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More than 300 online-ad networks have cropped up over the past couple of years, making the business of brokering ads on the Web one of the most popular -- and crowded -- niches on the Internet.
But with the nation's economic woes deepening, there are signs of a shakeout as growth in online spending starts to slow and venture-capital funding begins to dry up.
But as the climate has soured, network executives say many ad deals in the pipeline have been reduced or pulled. Tight wallets have forced ad agencies to get tough, even canceling ad deals to get a better rate.
All the major online publications are full of press releases from the ad serving and media companies and agencies extolling the virtues of banner advertising based on bogus data created to sell more media. These are the articles by all the "experts".
[edited by: skibum at 9:48 pm (utc) on Oct. 30, 2008]
Banner ads are so 1990's.
I think that other subtle forms of advertising are more effective such as product mentions in blogs, news articles, forums, etc.
I tend to be an early product adapter and find most of the gems that I eventually purchase via casual banter on forums.
In this economy, I'd stick with networks that you know will pay.
This isn't just banner networks. Super-affiliate networks, widget networks, alternative contextual networks, etc. They are a dime a dozen and some are bound to fall.
I nor any of my immediate family have ever made a purchase through clicking an Adword ad.
Either you are wise enough to differenciate between adsense and regular editorial link .... or you still havent realised it.
People who run websites know their effectiveness.
You may not have clicked thru an ad, but if the banner ad is about a known brand and its graphical, to some extent, the impression will have an sub-concious effect on you.
I am hoping one good thing to happen at the end of this - all the small adnetworks will either vanish or get bought out by the better ones. The ones that will survive this will be the ones who have a niche customer base for themselves.
Lets wait and see.
While adsense pays .5 cents, CPM ad pay anywhere between $6 to $50 per 1000 impressions. It is quite popular among the large ad spenders and top 1000 brands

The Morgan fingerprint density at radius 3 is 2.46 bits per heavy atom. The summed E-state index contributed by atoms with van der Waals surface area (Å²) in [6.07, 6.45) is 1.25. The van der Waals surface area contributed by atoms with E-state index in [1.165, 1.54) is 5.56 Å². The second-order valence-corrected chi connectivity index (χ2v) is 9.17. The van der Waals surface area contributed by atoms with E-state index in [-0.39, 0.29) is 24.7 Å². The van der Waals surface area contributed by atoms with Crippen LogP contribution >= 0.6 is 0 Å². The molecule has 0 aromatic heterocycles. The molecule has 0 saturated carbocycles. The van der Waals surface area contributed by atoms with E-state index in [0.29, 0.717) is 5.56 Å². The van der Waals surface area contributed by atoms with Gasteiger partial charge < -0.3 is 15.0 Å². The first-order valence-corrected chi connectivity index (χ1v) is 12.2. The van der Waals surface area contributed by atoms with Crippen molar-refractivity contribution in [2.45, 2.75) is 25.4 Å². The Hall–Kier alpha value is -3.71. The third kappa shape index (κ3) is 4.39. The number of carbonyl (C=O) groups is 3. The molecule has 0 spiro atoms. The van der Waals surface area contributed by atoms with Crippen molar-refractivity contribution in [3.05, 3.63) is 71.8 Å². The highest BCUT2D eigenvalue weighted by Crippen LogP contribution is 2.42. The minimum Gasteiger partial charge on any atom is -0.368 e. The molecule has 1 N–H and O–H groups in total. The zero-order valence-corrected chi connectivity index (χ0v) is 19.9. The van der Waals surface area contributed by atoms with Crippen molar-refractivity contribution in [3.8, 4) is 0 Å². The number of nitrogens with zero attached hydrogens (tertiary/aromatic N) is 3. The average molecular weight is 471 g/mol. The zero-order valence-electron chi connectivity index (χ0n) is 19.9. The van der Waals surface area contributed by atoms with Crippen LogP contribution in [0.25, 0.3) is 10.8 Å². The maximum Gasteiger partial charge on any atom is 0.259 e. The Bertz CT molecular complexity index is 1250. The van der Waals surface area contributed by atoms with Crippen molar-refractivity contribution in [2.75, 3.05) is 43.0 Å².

This is simply incorrect.
AdSense pays a lot more than .5 cents CPM, even a lot more than 5 cents CPM in many sectors, niches and situations. I don't know any of -- repeat, any -- ad network that pays anything even remotely approaching "$6 to $50" CPM for display ads.
FWIW, my site is represented by a vertical display-ad network that's doing quite well. CPMs have been climbing, even in the current ad environment. Sure, there may be a shakeout, but that doesn't mean ad networks or display ads are dead: It simply means that some ad networks and their member Web sites are doing a better job of serving advertisers than others are. (Does anyone here seriously believe that there's a need for hundreds of ad networks?)
Banner ads are about building brand recognition and that's something that is hard to measure, takes years of steady investment, yet works like hell: case in point Coca Cola, McDies, and thousands others.
On TV & other traditional media, yes. On the web there are lots of studies that lead to the same conclusion but on the web a person is in a much different mindset. They are actively looking for or doing something, not sitting back taking in the entertainment and commercials as they are on TV or when browsing through a magazine. Is there even one study out there on the effects of banner advertising that is not put out by a media company or adserving company that shows in some way that banner advertising works and clearly lays out the metrics used to arrive at the conclusion?
I saw a presentation just the other day that discussed the synergy of display and search ads. The research data indicated greater "lift" from a combination of both (which makes sense, if the search ads are promoting brand-name offers).
There are lots of those. What defined lift, was there anything that showed an increase in sales? Did they define the requirements for a banner ad to get credit for driving sales (someone seeing the ad/vs clicking on the ad)? Did they address how the overlap between view through conversions for banners were reconciled with the click-through data from search?
It would be interesting to see how the results of these "studies" change in a declining economy. When online sales for most any company were going up the last 10 years or so, its pretty easy to "show" banners or almost anything for that matter contribute to growing sales and for people to believe it and spend money on it.
Based on click-through measurements, most banner programs I've seen generate about $1.00-$3.00 in click-through sales for every ten dollars spent on media. In most cases, they are also targeted to people who have already been to the merchant site so are already inclined to by anyway.
FWIW, my site is represented by a vertical display-ad network that's doing quite well.
How is "doing quite well" defined? Is that sales being generated on your site such that sales revenue is greater than ad spend or is the site the publisher seeing decent CPMs?
There is definitely some value in banner ads but does it justify the cost?